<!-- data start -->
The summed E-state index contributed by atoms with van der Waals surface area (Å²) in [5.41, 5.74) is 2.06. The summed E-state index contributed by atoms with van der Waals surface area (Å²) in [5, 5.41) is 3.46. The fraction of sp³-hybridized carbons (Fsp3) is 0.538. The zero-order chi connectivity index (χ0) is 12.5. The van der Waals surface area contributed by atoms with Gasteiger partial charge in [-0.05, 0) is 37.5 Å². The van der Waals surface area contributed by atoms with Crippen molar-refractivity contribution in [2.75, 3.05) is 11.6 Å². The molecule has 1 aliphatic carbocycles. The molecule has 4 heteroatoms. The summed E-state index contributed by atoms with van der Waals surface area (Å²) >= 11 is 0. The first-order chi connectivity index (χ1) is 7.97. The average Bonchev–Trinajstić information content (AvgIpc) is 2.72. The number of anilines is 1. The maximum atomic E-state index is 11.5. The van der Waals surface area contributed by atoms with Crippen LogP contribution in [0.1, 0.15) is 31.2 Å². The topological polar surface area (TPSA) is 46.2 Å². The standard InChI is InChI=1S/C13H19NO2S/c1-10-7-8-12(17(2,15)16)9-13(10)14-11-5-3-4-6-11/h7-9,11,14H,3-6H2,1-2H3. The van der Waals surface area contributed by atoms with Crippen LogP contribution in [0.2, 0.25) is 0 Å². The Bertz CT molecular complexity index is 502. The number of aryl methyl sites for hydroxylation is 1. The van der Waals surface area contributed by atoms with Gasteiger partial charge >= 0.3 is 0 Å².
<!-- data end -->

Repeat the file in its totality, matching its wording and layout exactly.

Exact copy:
The summed E-state index contributed by atoms with van der Waals surface area (Å²) in [5.41, 5.74) is 2.06. The summed E-state index contributed by atoms with van der Waals surface area (Å²) in [5, 5.41) is 3.46. The fraction of sp³-hybridized carbons (Fsp3) is 0.538. The zero-order chi connectivity index (χ0) is 12.5. The van der Waals surface area contributed by atoms with Gasteiger partial charge in [-0.05, 0) is 37.5 Å². The van der Waals surface area contributed by atoms with Crippen molar-refractivity contribution in [2.75, 3.05) is 11.6 Å². The molecule has 1 aliphatic carbocycles. The molecule has 4 heteroatoms. The summed E-state index contributed by atoms with van der Waals surface area (Å²) >= 11 is 0. The first-order chi connectivity index (χ1) is 7.97. The average Bonchev–Trinajstić information content (AvgIpc) is 2.72. The number of anilines is 1. The maximum atomic E-state index is 11.5. The van der Waals surface area contributed by atoms with Crippen LogP contribution in [0.1, 0.15) is 31.2 Å². The topological polar surface area (TPSA) is 46.2 Å². The standard InChI is InChI=1S/C13H19NO2S/c1-10-7-8-12(17(2,15)16)9-13(10)14-11-5-3-4-6-11/h7-9,11,14H,3-6H2,1-2H3. The van der Waals surface area contributed by atoms with Crippen LogP contribution in [0.2, 0.25) is 0 Å². The Bertz CT molecular complexity index is 502. The number of aryl methyl sites for hydroxylation is 1. The van der Waals surface area contributed by atoms with Gasteiger partial charge >= 0.3 is 0 Å².